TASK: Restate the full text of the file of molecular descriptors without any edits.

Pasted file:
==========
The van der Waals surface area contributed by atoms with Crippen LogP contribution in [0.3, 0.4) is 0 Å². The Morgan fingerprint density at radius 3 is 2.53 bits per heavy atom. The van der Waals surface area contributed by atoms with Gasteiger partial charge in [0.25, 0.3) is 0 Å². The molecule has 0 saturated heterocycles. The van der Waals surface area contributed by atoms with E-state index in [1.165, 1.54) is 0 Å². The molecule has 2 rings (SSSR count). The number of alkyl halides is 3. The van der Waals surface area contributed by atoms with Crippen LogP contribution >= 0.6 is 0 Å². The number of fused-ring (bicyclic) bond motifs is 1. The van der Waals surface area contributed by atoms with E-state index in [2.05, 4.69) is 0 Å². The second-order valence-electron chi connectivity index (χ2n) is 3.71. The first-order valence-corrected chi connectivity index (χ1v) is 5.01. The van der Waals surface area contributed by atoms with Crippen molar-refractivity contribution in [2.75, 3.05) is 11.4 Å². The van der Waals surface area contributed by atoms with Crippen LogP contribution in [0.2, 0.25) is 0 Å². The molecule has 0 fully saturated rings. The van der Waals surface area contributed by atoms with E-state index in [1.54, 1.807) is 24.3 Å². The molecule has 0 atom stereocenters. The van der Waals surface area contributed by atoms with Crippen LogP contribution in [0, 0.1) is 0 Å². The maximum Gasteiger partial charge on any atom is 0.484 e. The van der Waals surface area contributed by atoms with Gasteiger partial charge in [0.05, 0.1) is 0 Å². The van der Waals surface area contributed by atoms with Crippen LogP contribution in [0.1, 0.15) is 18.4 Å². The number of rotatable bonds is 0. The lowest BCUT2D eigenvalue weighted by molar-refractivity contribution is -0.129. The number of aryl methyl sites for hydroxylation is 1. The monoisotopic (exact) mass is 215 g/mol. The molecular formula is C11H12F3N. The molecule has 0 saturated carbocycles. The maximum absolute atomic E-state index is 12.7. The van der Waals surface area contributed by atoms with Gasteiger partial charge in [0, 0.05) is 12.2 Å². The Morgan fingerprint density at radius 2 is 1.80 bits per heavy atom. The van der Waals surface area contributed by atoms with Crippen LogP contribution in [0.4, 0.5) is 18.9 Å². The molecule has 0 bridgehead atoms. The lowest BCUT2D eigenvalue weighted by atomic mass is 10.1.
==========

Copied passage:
The van der Waals surface area contributed by atoms with Crippen LogP contribution in [0.3, 0.4) is 0 Å². The Morgan fingerprint density at radius 3 is 2.53 bits per heavy atom. The van der Waals surface area contributed by atoms with Gasteiger partial charge in [0.25, 0.3) is 0 Å². The molecule has 0 saturated heterocycles. The van der Waals surface area contributed by atoms with E-state index in [1.165, 1.54) is 0 Å². The molecule has 2 rings (SSSR count). The number of alkyl halides is 3. The van der Waals surface area contributed by atoms with Crippen LogP contribution >= 0.6 is 0 Å². The number of fused-ring (bicyclic) bond motifs is 1. The van der Waals surface area contributed by atoms with E-state index in [2.05, 4.69) is 0 Å². The second-order valence-electron chi connectivity index (χ2n) is 3.71. The first-order valence-corrected chi connectivity index (χ1v) is 5.01. The van der Waals surface area contributed by atoms with Crippen molar-refractivity contribution in [2.75, 3.05) is 11.4 Å². The van der Waals surface area contributed by atoms with Crippen LogP contribution in [0.2, 0.25) is 0 Å². The molecule has 0 fully saturated rings. The van der Waals surface area contributed by atoms with E-state index in [1.54, 1.807) is 24.3 Å². The molecule has 0 atom stereocenters. The van der Waals surface area contributed by atoms with Crippen LogP contribution in [0, 0.1) is 0 Å². The maximum Gasteiger partial charge on any atom is 0.484 e. The van der Waals surface area contributed by atoms with Gasteiger partial charge in [0.05, 0.1) is 0 Å². The van der Waals surface area contributed by atoms with Crippen LogP contribution in [0.1, 0.15) is 18.4 Å². The number of rotatable bonds is 0. The lowest BCUT2D eigenvalue weighted by molar-refractivity contribution is -0.129. The number of aryl methyl sites for hydroxylation is 1. The monoisotopic (exact) mass is 215 g/mol. The molecular formula is C11H12F3N. The molecule has 0 saturated carbocycles. The maximum absolute atomic E-state index is 12.7. The van der Waals surface area contributed by atoms with Gasteiger partial charge in [0, 0.05) is 12.2 Å². The Morgan fingerprint density at radius 2 is 1.80 bits per heavy atom. The van der Waals surface area contributed by atoms with Crippen LogP contribution in [0.4, 0.5) is 18.9 Å². The molecule has 0 bridgehead atoms. The lowest BCUT2D eigenvalue weighted by atomic mass is 10.1.